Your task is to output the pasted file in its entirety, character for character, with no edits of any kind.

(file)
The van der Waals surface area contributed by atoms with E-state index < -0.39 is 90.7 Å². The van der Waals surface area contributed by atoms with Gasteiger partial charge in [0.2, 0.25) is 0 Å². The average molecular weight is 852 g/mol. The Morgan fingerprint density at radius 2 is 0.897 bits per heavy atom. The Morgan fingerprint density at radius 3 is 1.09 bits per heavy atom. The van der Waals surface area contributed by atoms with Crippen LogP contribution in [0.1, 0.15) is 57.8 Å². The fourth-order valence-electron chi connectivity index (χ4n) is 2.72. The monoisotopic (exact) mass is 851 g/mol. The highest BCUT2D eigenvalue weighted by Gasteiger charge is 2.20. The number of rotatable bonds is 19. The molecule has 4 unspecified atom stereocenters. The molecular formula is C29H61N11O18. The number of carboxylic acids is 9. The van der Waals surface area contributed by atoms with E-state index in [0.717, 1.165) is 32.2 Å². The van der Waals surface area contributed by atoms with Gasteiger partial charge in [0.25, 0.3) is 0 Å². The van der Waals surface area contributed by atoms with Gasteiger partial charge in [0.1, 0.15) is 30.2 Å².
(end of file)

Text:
The van der Waals surface area contributed by atoms with E-state index < -0.39 is 90.7 Å². The van der Waals surface area contributed by atoms with Gasteiger partial charge in [0.2, 0.25) is 0 Å². The average molecular weight is 852 g/mol. The Morgan fingerprint density at radius 2 is 0.897 bits per heavy atom. The Morgan fingerprint density at radius 3 is 1.09 bits per heavy atom. The van der Waals surface area contributed by atoms with Crippen LogP contribution in [0.1, 0.15) is 57.8 Å². The fourth-order valence-electron chi connectivity index (χ4n) is 2.72. The monoisotopic (exact) mass is 851 g/mol. The highest BCUT2D eigenvalue weighted by Gasteiger charge is 2.20. The number of rotatable bonds is 19. The molecule has 4 unspecified atom stereocenters. The molecular formula is C29H61N11O18. The number of carboxylic acids is 9. The van der Waals surface area contributed by atoms with E-state index in [0.717, 1.165) is 32.2 Å². The van der Waals surface area contributed by atoms with Gasteiger partial charge in [0.25, 0.3) is 0 Å². The van der Waals surface area contributed by atoms with Gasteiger partial charge in [0.1, 0.15) is 30.2 Å².